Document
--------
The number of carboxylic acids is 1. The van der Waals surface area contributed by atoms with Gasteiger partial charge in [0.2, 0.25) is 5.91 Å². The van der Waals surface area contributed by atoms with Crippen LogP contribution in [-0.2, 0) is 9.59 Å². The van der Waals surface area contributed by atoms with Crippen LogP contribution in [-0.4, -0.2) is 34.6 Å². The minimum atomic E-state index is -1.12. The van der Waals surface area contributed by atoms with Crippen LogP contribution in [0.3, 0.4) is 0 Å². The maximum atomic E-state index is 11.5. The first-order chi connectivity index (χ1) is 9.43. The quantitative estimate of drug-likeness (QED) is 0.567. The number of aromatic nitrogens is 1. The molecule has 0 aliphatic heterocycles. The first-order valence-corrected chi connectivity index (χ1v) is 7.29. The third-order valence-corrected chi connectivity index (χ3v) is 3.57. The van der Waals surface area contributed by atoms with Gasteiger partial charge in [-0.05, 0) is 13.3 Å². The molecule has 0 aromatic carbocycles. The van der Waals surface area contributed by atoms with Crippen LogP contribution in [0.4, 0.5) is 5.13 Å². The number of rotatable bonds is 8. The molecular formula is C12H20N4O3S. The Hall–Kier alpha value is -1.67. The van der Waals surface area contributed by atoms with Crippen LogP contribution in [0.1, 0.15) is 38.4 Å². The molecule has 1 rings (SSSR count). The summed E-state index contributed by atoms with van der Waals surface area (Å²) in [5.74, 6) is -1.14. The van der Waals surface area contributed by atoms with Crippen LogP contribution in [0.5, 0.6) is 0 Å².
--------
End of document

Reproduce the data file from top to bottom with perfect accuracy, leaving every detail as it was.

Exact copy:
The number of carboxylic acids is 1. The van der Waals surface area contributed by atoms with Gasteiger partial charge in [0.2, 0.25) is 5.91 Å². The van der Waals surface area contributed by atoms with Crippen LogP contribution in [-0.2, 0) is 9.59 Å². The van der Waals surface area contributed by atoms with Crippen LogP contribution in [-0.4, -0.2) is 34.6 Å². The minimum atomic E-state index is -1.12. The van der Waals surface area contributed by atoms with Crippen LogP contribution in [0.3, 0.4) is 0 Å². The maximum atomic E-state index is 11.5. The first-order chi connectivity index (χ1) is 9.43. The quantitative estimate of drug-likeness (QED) is 0.567. The number of aromatic nitrogens is 1. The molecule has 0 aliphatic heterocycles. The first-order valence-corrected chi connectivity index (χ1v) is 7.29. The third-order valence-corrected chi connectivity index (χ3v) is 3.57. The van der Waals surface area contributed by atoms with Gasteiger partial charge in [-0.05, 0) is 13.3 Å². The molecule has 0 aromatic carbocycles. The van der Waals surface area contributed by atoms with Crippen LogP contribution in [0.4, 0.5) is 5.13 Å². The number of rotatable bonds is 8. The molecular formula is C12H20N4O3S. The Hall–Kier alpha value is -1.67. The van der Waals surface area contributed by atoms with Crippen LogP contribution in [0.1, 0.15) is 38.4 Å². The molecule has 1 rings (SSSR count). The summed E-state index contributed by atoms with van der Waals surface area (Å²) in [5.74, 6) is -1.14. The van der Waals surface area contributed by atoms with Crippen LogP contribution in [0.5, 0.6) is 0 Å².